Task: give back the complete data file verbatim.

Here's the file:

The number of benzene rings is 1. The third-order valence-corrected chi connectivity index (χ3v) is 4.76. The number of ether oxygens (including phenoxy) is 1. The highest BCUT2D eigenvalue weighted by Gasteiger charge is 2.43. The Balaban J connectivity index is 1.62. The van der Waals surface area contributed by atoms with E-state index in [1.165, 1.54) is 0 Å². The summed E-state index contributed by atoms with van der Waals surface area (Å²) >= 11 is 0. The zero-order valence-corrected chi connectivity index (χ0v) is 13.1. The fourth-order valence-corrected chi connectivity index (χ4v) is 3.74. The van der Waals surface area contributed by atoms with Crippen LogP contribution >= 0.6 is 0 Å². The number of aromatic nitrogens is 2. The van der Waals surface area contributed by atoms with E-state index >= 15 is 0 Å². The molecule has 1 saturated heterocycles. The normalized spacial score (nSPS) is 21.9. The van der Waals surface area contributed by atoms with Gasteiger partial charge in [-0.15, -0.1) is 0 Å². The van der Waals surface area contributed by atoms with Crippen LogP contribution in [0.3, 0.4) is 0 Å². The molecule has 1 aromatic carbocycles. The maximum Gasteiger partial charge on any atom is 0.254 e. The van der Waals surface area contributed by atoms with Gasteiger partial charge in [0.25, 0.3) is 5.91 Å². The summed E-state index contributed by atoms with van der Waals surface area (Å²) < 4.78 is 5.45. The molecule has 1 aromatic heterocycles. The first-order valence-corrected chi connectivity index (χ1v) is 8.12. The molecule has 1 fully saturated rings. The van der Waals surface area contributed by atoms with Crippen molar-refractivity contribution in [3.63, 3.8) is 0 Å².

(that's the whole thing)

The number of benzene rings is 1. The third-order valence-corrected chi connectivity index (χ3v) is 4.76. The number of ether oxygens (including phenoxy) is 1. The highest BCUT2D eigenvalue weighted by Gasteiger charge is 2.43. The Balaban J connectivity index is 1.62. The van der Waals surface area contributed by atoms with E-state index in [1.165, 1.54) is 0 Å². The summed E-state index contributed by atoms with van der Waals surface area (Å²) >= 11 is 0. The zero-order valence-corrected chi connectivity index (χ0v) is 13.1. The fourth-order valence-corrected chi connectivity index (χ4v) is 3.74. The van der Waals surface area contributed by atoms with Crippen LogP contribution >= 0.6 is 0 Å². The number of aromatic nitrogens is 2. The van der Waals surface area contributed by atoms with E-state index >= 15 is 0 Å². The molecule has 1 saturated heterocycles. The normalized spacial score (nSPS) is 21.9. The van der Waals surface area contributed by atoms with Gasteiger partial charge in [-0.15, -0.1) is 0 Å². The van der Waals surface area contributed by atoms with Crippen LogP contribution in [0.3, 0.4) is 0 Å². The molecule has 1 aromatic carbocycles. The maximum Gasteiger partial charge on any atom is 0.254 e. The van der Waals surface area contributed by atoms with Gasteiger partial charge in [0.25, 0.3) is 5.91 Å². The summed E-state index contributed by atoms with van der Waals surface area (Å²) < 4.78 is 5.45. The molecule has 1 aromatic heterocycles. The first-order valence-corrected chi connectivity index (χ1v) is 8.12. The molecule has 1 fully saturated rings. The van der Waals surface area contributed by atoms with Crippen molar-refractivity contribution in [3.63, 3.8) is 0 Å².